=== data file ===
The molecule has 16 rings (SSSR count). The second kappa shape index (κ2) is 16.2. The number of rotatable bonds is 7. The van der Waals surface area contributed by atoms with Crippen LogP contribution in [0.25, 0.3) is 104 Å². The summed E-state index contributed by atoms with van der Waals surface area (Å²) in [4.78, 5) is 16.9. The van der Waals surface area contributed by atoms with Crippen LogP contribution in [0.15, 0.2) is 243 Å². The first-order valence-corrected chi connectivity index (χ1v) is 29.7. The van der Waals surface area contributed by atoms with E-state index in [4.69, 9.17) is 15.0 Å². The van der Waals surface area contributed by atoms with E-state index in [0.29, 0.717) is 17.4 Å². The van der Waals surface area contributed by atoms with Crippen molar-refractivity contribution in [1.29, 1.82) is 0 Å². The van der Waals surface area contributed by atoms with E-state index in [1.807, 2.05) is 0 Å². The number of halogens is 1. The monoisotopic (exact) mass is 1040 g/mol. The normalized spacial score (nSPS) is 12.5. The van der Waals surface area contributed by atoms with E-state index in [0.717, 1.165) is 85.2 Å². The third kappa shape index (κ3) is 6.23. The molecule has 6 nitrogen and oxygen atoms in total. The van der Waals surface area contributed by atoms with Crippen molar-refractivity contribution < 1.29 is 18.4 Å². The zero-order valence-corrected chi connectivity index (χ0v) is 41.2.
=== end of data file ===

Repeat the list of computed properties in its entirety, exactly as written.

The molecule has 16 rings (SSSR count). The second kappa shape index (κ2) is 16.2. The number of rotatable bonds is 7. The van der Waals surface area contributed by atoms with Crippen LogP contribution in [0.25, 0.3) is 104 Å². The summed E-state index contributed by atoms with van der Waals surface area (Å²) in [4.78, 5) is 16.9. The van der Waals surface area contributed by atoms with Crippen LogP contribution in [0.15, 0.2) is 243 Å². The first-order valence-corrected chi connectivity index (χ1v) is 29.7. The van der Waals surface area contributed by atoms with E-state index in [4.69, 9.17) is 15.0 Å². The van der Waals surface area contributed by atoms with E-state index in [0.29, 0.717) is 17.4 Å². The van der Waals surface area contributed by atoms with Crippen molar-refractivity contribution in [1.29, 1.82) is 0 Å². The van der Waals surface area contributed by atoms with E-state index in [1.807, 2.05) is 0 Å². The number of halogens is 1. The monoisotopic (exact) mass is 1040 g/mol. The normalized spacial score (nSPS) is 12.5. The van der Waals surface area contributed by atoms with E-state index in [0.717, 1.165) is 85.2 Å². The third kappa shape index (κ3) is 6.23. The molecule has 6 nitrogen and oxygen atoms in total. The van der Waals surface area contributed by atoms with Crippen molar-refractivity contribution < 1.29 is 18.4 Å². The zero-order valence-corrected chi connectivity index (χ0v) is 41.2.